MEANTIME, as we have said, despite the cries of his conscience and the wise counsels of Athos, d’Artagnan became hourly more in love with Milady. Thus he never failed to pay his diurnal court to her; and the self-satisfied Gascon was convinced that sooner or later she could not fail to respond.
One day, when he arrived with his head in the air, and as light at heart as a man who awaits a shower of gold, he found the soubrette under the gateway of the hotel; but this time the pretty Kitty was not contented with touching him as he passed, she took him gently by the hand.
“Good!” thought d’Artagnan, “She is charged with some message for me from her mistress; she is about to appoint some rendezvous of which she had not courage to speak.” And he looked down at the pretty girl with the most triumphant air imaginable.
“I wish to say three words to you, Monsieur Chevalier,” stammered the soubrette.
“Speak, my child, speak,” said d’Artagnan; “I listen.”
“Here? Impossible! That which I have to say is too long, and above all, too secret.”
“Well, what is to be done?”
“If Monsieur Chevalier would follow me?” said Kitty, timidly.
“Where you please, my dear child.”
And Kitty, who had not let go the hand of d’Artagnan, led him up a little dark, winding staircase, and after ascending about fifteen steps, opened a door.
“Come in here, Monsieur Chevalier,” said she; “here we shall be alone, and can talk.”
“And whose room is this, my dear child?”
“It is mine, Monsieur Chevalier; it communicates with my mistress’s by that door. But you need not fear. She will not hear what we say; she never goes to bed before midnight.”
D’Artagnan cast a glance around him. The little apartment was charming for its taste and neatness; but in spite of himself, his eyes were directed to that door which Kitty said led to Milady’s chamber.
Kitty guessed what was passing in the mind of the young man, and heaved a deep sigh.
“You love my mistress, then, very dearly, Monsieur Chevalier?” said she.
“Oh, more than I can say, Kitty! I am mad for her!”
Kitty breathed a second sigh.
“Alas, monsieur,” said she, “that is too bad.”
“What the devil do you see so bad in it?” said d’Artagnan.
“Because, monsieur,” replied Kitty, “my mistress loves you not at all.”
“Hein!” said d’Artagnan, “can she have charged you to tell me so?”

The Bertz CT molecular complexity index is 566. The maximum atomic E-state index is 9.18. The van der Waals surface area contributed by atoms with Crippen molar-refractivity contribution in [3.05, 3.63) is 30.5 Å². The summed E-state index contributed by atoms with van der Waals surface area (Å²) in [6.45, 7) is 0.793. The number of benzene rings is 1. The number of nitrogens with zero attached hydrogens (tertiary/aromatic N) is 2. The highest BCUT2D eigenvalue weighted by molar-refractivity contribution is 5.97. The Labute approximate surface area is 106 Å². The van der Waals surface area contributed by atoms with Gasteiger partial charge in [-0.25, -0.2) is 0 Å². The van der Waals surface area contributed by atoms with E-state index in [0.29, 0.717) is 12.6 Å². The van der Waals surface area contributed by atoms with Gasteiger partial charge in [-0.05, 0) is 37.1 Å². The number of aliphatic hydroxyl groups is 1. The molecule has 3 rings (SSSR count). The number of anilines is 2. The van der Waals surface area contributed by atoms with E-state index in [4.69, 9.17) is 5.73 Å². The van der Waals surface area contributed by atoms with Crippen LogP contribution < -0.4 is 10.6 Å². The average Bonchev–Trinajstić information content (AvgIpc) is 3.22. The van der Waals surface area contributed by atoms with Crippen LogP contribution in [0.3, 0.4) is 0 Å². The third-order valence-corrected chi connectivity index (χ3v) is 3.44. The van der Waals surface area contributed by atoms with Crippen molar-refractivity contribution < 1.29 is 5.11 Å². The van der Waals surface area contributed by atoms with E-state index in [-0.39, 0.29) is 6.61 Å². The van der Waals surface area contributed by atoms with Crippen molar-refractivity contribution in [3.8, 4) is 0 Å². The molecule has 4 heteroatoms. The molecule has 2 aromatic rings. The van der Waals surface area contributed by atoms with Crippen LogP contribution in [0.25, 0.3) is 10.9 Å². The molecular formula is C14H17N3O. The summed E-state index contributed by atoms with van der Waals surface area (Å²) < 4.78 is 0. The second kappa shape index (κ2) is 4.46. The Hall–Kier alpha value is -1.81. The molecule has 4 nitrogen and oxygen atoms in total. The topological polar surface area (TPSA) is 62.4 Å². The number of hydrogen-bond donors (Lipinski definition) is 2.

“Oh, no, monsieur; but out of the regard I have for you, I have taken the resolution to tell you so.”
“Much obliged, my dear Kitty; but for the intention only—for the information, you must agree, is not likely to be at all agreeable.”
“That is to say, you don’t believe what I have told you; is it not so?”
“We have always some difficulty in believing such things, my pretty dear, were it only from self-love.”
“Then you don’t believe me?”
“I confess that unless you deign to give me some proof of what you advance—”
“What do you think of this?”
Kitty drew a little note from her bosom.
“For me?” said d’Artagnan, seizing the letter.
“No; for another.”
“His name; his name!” cried d’Artagnan.
“Read the address.”
“Monsieur El Comte de Wardes.”
The remembrance of the scene at St. Germain presented itself to the mind of the presumptuous Gascon. As quick as thought, he tore open the letter, in spite of the cry which Kitty uttered on seeing what he was going to do, or rather, what he was doing.
“Oh, good Lord, Monsieur Chevalier,” said she, “what are you doing?”
“I?” said d’Artagnan; “nothing,” and he read,
“You have not answered my first note. Are you indisposed, or have you forgotten the glances you favored me with at the ball of Mme. de Guise? You have an opportunity now, Count; do not allow it to escape.”
D’Artagnan became very pale; he was wounded in his self-love: he thought that it was in his love.
“Poor dear Monsieur d’Artagnan,” said Kitty, in a voice full of compassion, and pressing anew the young man’s hand.
“You pity me, little one?” said d’Artagnan.
“Oh, yes, and with all my heart; for I know what it is to be in love.”
“You know what it is to be in love?” said d’Artagnan, looking at her for the first time with much attention.
“Well, then, instead of pitying me, you would do much better to assist me in avenging myself on your mistress.”
“And what sort of revenge would you take?”
“I would triumph over her, and supplant my rival.”
“I will never help you in that, Monsieur Chevalier,” said Kitty, warmly.
“And why not?” demanded d’Artagnan.
“For two reasons.”
“The first is that my mistress will never love you.”
“How do you know that?”
“You have cut her to the heart.”
“I? In what can I have offended her—I who ever since I have known her have lived at her feet like a slave? Speak, I beg you!”
“I will never confess that but to the man—who should read to the bottom of my soul!”
D’Artagnan looked at Kitty for the second time. The young girl had freshness and beauty which many duchesses would have purchased with their coronets.
“Kitty,” said he, “I will read to the bottom of your soul when-ever you like; don’t let that disturb you.” And he gave her a kiss at which the poor girl became as red as a cherry.
“Oh, no,” said Kitty, “it is not me you love! It is my mistress you love; you told me so just now.”
“And does that hinder you from letting me know the second reason?”
“The second reason, Monsieur the Chevalier,” replied Kitty, emboldened by the kiss in the first place, and still further by the expression of the eyes of the young man, “is that in love, everyone for herself!”
Then only d’Artagnan remembered the languishing glances of Kitty, her constantly meeting him in the antechamber, the corridor, or on the stairs, those touches of the hand every time she met him, and her deep sighs; but absorbed by his desire to please the great lady, he had disdained the soubrette. He whose game is the eagle takes no heed of the sparrow.